[Article for Athenry AC 10km race programme]
After a couple of weeks of post-DCM recuperation, the running itch started to return. I bought a head torch – the Alpkit gamma – and on a suitably cold and dark November evening I trotted out for a few laps of the Dangan pitches to give it a whirl. Aficionados of the venue will know that the pavilion and the long entrance are always illuminated. But the light ends with a lone lamppost situated just at the end of the running track. As I passed the lamppost, I looked back for a moment, and saw the few hundred meter-long driveway stretching back up to the main road. Looking ahead again: just a black gloom.
Very eerie. That which is so familiar during the day suddenly becomes unnatural and foreboding. That entrance point, where the darkness devours the feeble yellow glow of the lamppost, marks a threshold. From light to dark, of course, but also seemingly from sanity to insanity. Why cross it? Morbid thoughts flooded in briefly and my mind conjured up images of a horror film – typical Hollywood fare, starring me, no happy ending. What unknowns are out there in the darkness? My world should be the floodlit pavilion; the city streets; the people out walking their dogs; the hum and whirr of passing traffic. This darkness was alien. I crossed the threshold and switched on the torch…
… Only to turn it off again ten seconds later.
The new moon was just a couple of days young and dim moonlight drenched the grass of the football pitches. My eyes adjusted in moments and I could suddenly see everything. It felt that switching on the torch somehow detached me from reality. The darkness should exist – and this pool of artificial light bobbing along a few feet in front of me was too surreal and unnatural. As I jogged along in the moonlight imbued evening, I had one of those exhilarating moments of running delight. I darted gleefully along the grass and thought how wonderful this was – not a soul about on this magnificent night. Only when passing through the more gloomy tree-shaded areas of Dangan did I switch on the torch, and then reluctantly.
The following week I ambled out a couple of more times. An absence of significant moonlight meant I had to rely on my bobbing light-pool, but lumens are lumens on a night like this. In the unseasonal, harsh late-November frost I passed the last lamppost, plunged into the pitch black, and within moments I was running on a carpet of frost. Crunch, crunch, crunch, crunch. Sub-zero air filled my gasping lungs as I ploughed a furrow through the crisp grass. I turned my head from side to side – head torches don’t do peripheral vision – and my eyes soaked up the unspoiled frosting all around. A brilliant experience. I trotted around a few laps and came home on a high.
All this running in darkness is therefore fairly awesome. I must confess, however, that there is method to this madness. In one of the coldest weeks this country has seen in recent years, I just topped my record weekly mileage by clocking up 62.5 miles in the week ending Sunday 5th December. This was across five runs and included a training marathon with Ray O’Connor (plus friends) around Salthill. An unremarkable mileage figure for some people, of course. Pretty big for me. There will be a few slightly easier weeks from now until January, but from then on 60+ will be the norm. The Connemara Ultra is looming large and at time of writing is just about four months away.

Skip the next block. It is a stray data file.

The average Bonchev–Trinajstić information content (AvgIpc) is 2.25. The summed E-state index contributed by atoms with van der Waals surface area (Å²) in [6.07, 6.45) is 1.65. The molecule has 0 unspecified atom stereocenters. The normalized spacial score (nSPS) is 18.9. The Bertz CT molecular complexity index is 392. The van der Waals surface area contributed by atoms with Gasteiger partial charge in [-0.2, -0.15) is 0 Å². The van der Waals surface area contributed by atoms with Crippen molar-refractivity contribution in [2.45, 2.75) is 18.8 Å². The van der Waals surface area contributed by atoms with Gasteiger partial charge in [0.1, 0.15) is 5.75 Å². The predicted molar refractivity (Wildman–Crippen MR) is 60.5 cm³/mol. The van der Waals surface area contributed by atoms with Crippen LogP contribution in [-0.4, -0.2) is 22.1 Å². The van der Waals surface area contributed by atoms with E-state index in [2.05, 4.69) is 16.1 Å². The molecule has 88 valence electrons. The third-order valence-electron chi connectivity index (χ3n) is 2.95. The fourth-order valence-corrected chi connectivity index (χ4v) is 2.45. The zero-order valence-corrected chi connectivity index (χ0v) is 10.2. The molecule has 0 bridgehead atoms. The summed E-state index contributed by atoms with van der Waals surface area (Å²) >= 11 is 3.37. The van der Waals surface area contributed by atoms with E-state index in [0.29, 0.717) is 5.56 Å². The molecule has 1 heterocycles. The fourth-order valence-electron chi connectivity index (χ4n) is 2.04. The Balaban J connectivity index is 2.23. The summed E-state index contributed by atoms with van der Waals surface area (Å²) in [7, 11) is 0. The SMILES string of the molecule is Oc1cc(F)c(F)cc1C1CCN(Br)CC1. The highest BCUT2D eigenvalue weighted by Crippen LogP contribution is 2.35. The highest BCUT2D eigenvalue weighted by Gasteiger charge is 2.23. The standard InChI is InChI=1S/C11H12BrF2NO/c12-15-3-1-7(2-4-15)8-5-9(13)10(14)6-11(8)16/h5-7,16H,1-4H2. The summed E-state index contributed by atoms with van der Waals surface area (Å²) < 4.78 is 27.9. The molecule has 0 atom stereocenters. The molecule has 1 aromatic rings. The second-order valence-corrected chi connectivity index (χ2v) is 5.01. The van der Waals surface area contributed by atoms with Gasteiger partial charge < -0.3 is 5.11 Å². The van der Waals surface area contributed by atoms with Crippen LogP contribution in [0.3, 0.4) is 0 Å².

Connemara measures 39.3 miles to come in at 1.5x the marathon distance. I’ve asked myself the big question just after the finish line of each of my last few marathons – “how do you feel about another 13 miles?”. Most of the time, the answer is “not great”. And really, the “not great” is a euphemism for various expletives telling myself to go have a lie down immediately. Of course, the first thing you face after 26.2 miles in Connemara is the mile-long incline up out of Leenane. And then a constantly hilly up-and-down road, before another grueling climb in miles 36 and 37. And then a downhill section to finish off your already-seized-up quads.
But that’s all four months away. And that’s the challenge: be able to face into mile 27 and power up that hill, leaving the beautiful Killary fjord behind; get to Maum in one piece and hold it steady going up that final hill; respect the course and accept that targets may have to be revised as the race goes on; nail down the nutrition strategy; take a holistic approach to preparation, from diet to core work to psychological preparation to long miles. No amount of willpower will make it happen on the day unless the hard miles on the dark nights are safely in the bag.
The first tentative steps have been taken. The head torch will be donned again and again. The batteries will be replaced. There will be many more moonlit and moon-less nights ahead. They won’t all be frosty and exhilarating. Some will be wet, windy, miserable and perverse. There might be setbacks – niggling injuries, illness, motivational challenges and more. But honestly, what is better than getting home from work, chucking on the training gear and zoning out from the world for an hour? Or pounding along the streets with a grin on your face while pedestrians huddle underneath their jackets and umbrellas?
Don’t take winter off. Get a head torch. Get a pen-torch as backup. Get some high-vis gear. Get a spare pair of runners to let the muck dry off the other pair. Sort out a target race for the spring. Layer up and stay warm. Revel in the absence of midgets! And remember the thrill of the crunch of frost underfoot, and the moonlight that bathes from above.